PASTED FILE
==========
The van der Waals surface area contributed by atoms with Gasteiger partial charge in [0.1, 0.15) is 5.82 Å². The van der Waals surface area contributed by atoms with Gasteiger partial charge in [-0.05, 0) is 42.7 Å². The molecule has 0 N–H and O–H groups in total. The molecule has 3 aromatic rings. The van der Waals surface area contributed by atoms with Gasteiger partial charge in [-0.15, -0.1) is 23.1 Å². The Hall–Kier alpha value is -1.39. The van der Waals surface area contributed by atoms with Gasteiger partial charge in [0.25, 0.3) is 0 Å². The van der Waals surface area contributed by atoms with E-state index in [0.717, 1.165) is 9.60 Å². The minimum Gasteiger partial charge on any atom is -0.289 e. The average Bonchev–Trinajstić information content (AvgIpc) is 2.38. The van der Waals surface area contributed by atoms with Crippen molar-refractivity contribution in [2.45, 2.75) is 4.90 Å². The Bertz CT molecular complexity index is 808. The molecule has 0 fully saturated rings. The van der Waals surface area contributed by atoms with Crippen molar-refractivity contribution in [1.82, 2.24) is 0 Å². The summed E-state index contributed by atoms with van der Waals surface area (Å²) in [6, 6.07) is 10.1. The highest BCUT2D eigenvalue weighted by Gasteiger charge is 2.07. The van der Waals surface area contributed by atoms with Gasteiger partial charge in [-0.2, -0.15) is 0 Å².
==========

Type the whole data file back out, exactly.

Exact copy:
The van der Waals surface area contributed by atoms with Gasteiger partial charge in [0.1, 0.15) is 5.82 Å². The van der Waals surface area contributed by atoms with Gasteiger partial charge in [-0.05, 0) is 42.7 Å². The molecule has 0 N–H and O–H groups in total. The molecule has 3 aromatic rings. The van der Waals surface area contributed by atoms with Gasteiger partial charge in [-0.15, -0.1) is 23.1 Å². The Hall–Kier alpha value is -1.39. The van der Waals surface area contributed by atoms with Gasteiger partial charge in [0.25, 0.3) is 0 Å². The van der Waals surface area contributed by atoms with E-state index in [0.717, 1.165) is 9.60 Å². The minimum Gasteiger partial charge on any atom is -0.289 e. The average Bonchev–Trinajstić information content (AvgIpc) is 2.38. The van der Waals surface area contributed by atoms with Crippen molar-refractivity contribution in [2.45, 2.75) is 4.90 Å². The Bertz CT molecular complexity index is 808. The molecule has 0 fully saturated rings. The van der Waals surface area contributed by atoms with Crippen molar-refractivity contribution in [1.82, 2.24) is 0 Å². The summed E-state index contributed by atoms with van der Waals surface area (Å²) in [6, 6.07) is 10.1. The highest BCUT2D eigenvalue weighted by Gasteiger charge is 2.07. The van der Waals surface area contributed by atoms with Gasteiger partial charge in [-0.2, -0.15) is 0 Å².